Saturday, December 1, 2012

More Thoughts on Stuck

The other night, the frustration of missing a play we really had wanted to see, and losing close to $60 worth of tickets for nothing, not to mention the inconvenience of being stranded, among thousands, on a cold highway for close to an hour, made me write of how it felt being stuck. A day or two later, another thought came to mind.

First, let me tell you about something that happened many years ago. Elie was on call on an ambulance. A pregnant woman in an Arab village nearby, an Arab woman, was in the car with her husband and children when the car was rammed from behind by a truck, a truck driven by an Arab. The family was not wearing seat belts and the results were - predictable. Though everyone was shaken, people were most concerned about the woman, who was in the advanced stages of pregnancy, a bit hurt and very upset. It was decided to rush her to a hospital to check on her condition and that of her unborn child.

The Israeli ambulance from Maale Adumim was called; Elie inside. They went running, these medics and volunteers, without any hesitation. A hurt, pregnant woman pushed them to drive the speed limitations of the road and beyond - they sped through the city, to the front entrance, made a left turn, rather than the right to Jerusalem I always take.

They traveled mere moments to get to the entrance of the Arab neighborhood, and stopped. Stopped? I asked Elie - yes, stopped.

"We had to wait for an army escort," he explained. Arabs have stoned ambulances, set them afire. Seeing to the safety of the ambulance crew is drummed into every volunteer. An injured medic isn't of much value. First, you secure the safety of the team, whenever possible. You don't take careless or unnecessary risks. And so they are not allowed to endanger their lives by entering an Arab village without an army escort to protect them. The alternative was for the Arabs to bring their wounded out to the road, and this is what happened. An Arab ambulance took the injured woman to the main road and she was transferred to the Israeli ambulance.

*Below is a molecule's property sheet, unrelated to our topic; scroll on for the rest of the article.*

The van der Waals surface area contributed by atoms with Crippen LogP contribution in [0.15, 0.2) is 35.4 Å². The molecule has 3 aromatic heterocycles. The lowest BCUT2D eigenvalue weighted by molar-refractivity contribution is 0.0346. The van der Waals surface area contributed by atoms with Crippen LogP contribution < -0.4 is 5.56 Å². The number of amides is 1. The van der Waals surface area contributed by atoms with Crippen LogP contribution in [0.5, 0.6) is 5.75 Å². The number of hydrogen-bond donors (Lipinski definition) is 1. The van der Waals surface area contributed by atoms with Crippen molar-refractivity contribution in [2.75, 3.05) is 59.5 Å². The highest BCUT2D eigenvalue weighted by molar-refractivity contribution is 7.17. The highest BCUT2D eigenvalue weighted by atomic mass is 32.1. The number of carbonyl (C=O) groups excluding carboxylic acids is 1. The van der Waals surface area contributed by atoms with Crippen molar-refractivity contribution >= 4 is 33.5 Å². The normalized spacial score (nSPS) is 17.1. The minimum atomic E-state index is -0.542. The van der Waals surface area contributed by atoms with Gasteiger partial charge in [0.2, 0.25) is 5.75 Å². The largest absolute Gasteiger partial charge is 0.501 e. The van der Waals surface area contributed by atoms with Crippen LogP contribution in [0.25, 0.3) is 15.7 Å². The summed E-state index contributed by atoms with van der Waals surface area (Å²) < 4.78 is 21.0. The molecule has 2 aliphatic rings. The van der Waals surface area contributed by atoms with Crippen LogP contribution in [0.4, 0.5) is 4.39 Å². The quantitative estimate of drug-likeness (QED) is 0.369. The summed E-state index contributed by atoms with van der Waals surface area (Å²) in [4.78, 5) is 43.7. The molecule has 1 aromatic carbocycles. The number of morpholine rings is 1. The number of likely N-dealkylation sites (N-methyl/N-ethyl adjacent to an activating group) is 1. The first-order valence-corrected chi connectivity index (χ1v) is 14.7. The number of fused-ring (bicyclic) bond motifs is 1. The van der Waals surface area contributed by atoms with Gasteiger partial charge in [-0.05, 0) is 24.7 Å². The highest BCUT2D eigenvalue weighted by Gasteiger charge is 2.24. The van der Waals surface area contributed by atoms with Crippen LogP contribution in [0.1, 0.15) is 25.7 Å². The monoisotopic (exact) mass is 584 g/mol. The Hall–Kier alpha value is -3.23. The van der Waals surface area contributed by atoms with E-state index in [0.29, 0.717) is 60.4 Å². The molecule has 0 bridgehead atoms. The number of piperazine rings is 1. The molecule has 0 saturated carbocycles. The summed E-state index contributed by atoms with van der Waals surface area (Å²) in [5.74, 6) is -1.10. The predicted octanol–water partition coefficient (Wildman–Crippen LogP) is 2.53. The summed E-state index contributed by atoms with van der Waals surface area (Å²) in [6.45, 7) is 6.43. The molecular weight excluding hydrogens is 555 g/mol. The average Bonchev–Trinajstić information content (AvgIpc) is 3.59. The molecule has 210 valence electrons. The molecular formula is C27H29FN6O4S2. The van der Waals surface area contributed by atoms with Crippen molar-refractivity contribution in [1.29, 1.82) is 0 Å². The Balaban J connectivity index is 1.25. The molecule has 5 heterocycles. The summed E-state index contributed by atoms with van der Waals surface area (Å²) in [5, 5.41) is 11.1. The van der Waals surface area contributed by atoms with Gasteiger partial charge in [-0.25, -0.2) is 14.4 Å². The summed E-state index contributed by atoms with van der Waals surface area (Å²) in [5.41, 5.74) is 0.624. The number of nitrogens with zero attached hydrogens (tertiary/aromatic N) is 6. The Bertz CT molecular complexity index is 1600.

But why, I asked Elie, if she was already in an ambulance, why did she need to be transferred to another? And so he explained. When the Arab ambulances get to the army checkpoint just before entering Jerusalem, they have to be searched. Many times, Arabs have used their ambulances to smuggle weapons, even explosives into Israel.

And so, by moving her to an Israeli ambulance, the medics were ensuring she would get to the Israeli hospital faster for treatment. I heard this story with much anger. This is what the Arabs have done to themselves, I thought to myself. They have harmed their own interests, in addition to ours. Our ambulances are endangered, but so are their own lives.